Maryland Academic Quiz Team

MAQT Recreational Lexicon

Am·brose n.
A cashier at the dining hall who will undercharge if he likes you. Unfortunately, Ambrose has moved on to hopefully better things. Update: Ambrose has recently been seen shopping at Giant and carrying on a heated conversation with some dude.

An·dy Si·dar·is n.
The producer of several low-budget movies, like The Dallas Connection, Day of the Warrior, and Hard Ticket to Hawaii, which have reached cult status. They feature attractive women who are bad actresses, heavy-duty artillery weapons, and incongruous nudity. Best viewed with a few shots of vodka.

Bald·er·dash n.
One of Khon's original game purchases and the source of an intense rivalry between David Hamilton and Matt Colvin, usually involving a large amount of trash talk. The basic point of the game is to guess the correct definition of a word from among the incorrect definitions made up by the players. Matt can often guess the correct definition by using his knowledge of Greek and Latin roots, while Dave uses his large repository of useless words. Dave also showed us the dark side of Balderdash, by introducing shady tactics to fool people, such as reading definitions like a "nasty old hag" as "nasty old hog," and then correcting himself, as if he had trouble reading someone's cacography (Arthur saw through the scam, but Michelle is still pissed about that one). Khon has won a few games, including one due to Jason, when Jason correctly deduced that a "philocubist" is a lover of dice games, thus stopping Matt, who was the dasher. Dave Goodman has shown himself to be the official biscuit of Balderdash, coming up with such gems as "a green sock" and "toe jewelry." Other interesting definitions made up for words include "a lactating goat," "smooth," and "the sidekick of Captain Hoopla" (we don't know; ask Khon).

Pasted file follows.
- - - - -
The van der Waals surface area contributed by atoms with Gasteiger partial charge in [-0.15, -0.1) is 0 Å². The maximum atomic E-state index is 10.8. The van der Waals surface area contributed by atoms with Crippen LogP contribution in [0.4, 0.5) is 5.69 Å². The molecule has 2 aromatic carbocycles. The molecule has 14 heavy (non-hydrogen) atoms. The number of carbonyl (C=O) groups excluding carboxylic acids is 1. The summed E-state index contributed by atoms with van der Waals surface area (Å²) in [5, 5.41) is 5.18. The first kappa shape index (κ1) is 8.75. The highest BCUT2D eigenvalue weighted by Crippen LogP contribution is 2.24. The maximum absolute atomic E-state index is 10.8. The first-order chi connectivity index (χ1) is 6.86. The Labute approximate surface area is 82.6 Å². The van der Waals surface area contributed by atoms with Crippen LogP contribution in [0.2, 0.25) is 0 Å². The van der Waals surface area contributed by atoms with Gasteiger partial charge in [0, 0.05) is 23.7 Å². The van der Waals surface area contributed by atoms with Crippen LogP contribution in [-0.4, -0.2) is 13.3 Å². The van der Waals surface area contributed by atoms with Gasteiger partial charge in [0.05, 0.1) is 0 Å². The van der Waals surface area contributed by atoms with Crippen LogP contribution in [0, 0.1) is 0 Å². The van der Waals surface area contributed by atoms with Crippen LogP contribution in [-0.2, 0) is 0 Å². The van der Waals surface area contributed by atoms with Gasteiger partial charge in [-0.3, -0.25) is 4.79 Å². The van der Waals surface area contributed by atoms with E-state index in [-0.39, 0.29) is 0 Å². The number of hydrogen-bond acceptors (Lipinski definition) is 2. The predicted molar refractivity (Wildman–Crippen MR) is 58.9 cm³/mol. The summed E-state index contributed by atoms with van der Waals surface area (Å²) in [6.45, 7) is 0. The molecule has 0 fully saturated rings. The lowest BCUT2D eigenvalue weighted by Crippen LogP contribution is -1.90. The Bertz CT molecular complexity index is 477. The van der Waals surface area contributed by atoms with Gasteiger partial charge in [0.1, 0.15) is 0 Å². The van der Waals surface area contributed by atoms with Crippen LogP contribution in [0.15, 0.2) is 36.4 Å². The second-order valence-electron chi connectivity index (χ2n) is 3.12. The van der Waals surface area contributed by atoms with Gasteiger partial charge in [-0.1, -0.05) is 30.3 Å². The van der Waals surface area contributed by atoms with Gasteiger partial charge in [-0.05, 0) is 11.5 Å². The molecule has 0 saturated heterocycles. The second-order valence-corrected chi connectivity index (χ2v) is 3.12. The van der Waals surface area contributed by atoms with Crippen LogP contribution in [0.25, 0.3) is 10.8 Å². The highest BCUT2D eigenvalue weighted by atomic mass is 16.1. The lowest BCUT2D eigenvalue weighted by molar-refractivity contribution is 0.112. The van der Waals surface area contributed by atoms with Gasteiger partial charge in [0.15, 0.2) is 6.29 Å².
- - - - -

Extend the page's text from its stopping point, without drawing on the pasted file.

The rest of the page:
Bridge (brij) n.
The current card game of choice for those who know how to play. John Nam introduced us to the game, presumably as another outlet for gambling. Bridge allows much more trash talk than euchre, and is often more amusing because none of us really knows how to play well.

Cut it in two and eat it (kut it in two and eat it) interj.
A remark often used when someone on the team is taking a painfully long time to accomplish an ostensibly simple task. First used by Dave Hamilton to Adam Fine, who was eating a piece of cake at a pace that the rest of the table considered slow even for Adam. At the time, Adam ignored the request, but the phrase caught on.

Euch·re (yoock' uhrr) n.
The former card game of choice for most quiz team parties. As Matt Colvin considered himself to be an above average player, it gave the rest of us great satisfaction to watch him lose. The ample trash talk is often more entertaining than the game itself, especially when some of the players have had too much to drink.

Geez·er n., pl. -ers
An affectionate term for recent MAQT graduates who have a tendency to come to practices and bitch about how slow they are now, and how much better things were in the old days, while the rest of us smile and nod in the hopes that they will shut up and go back to sleep. This entry is in the social lexicon because they often hang out with us outside of practice.

Ham·il·ton Gam·bit n.
The practice of leading a low trump after winning an inflated euchre bid, often for no ostensible reason. It works surprisingly well for Dave, evidently due to a good amount of buttluck.

Hearts (hartz) n.
Another favorite card game of the quiz team. Often played while waiting for poorly organized tournaments to begin. Rob Hershey is a kick-ass hearts player. Uno Hearts is a variant that incorporates a lot more cards, including two cards that force everyone to swap their current hands, which were termed "switchies" by Khon.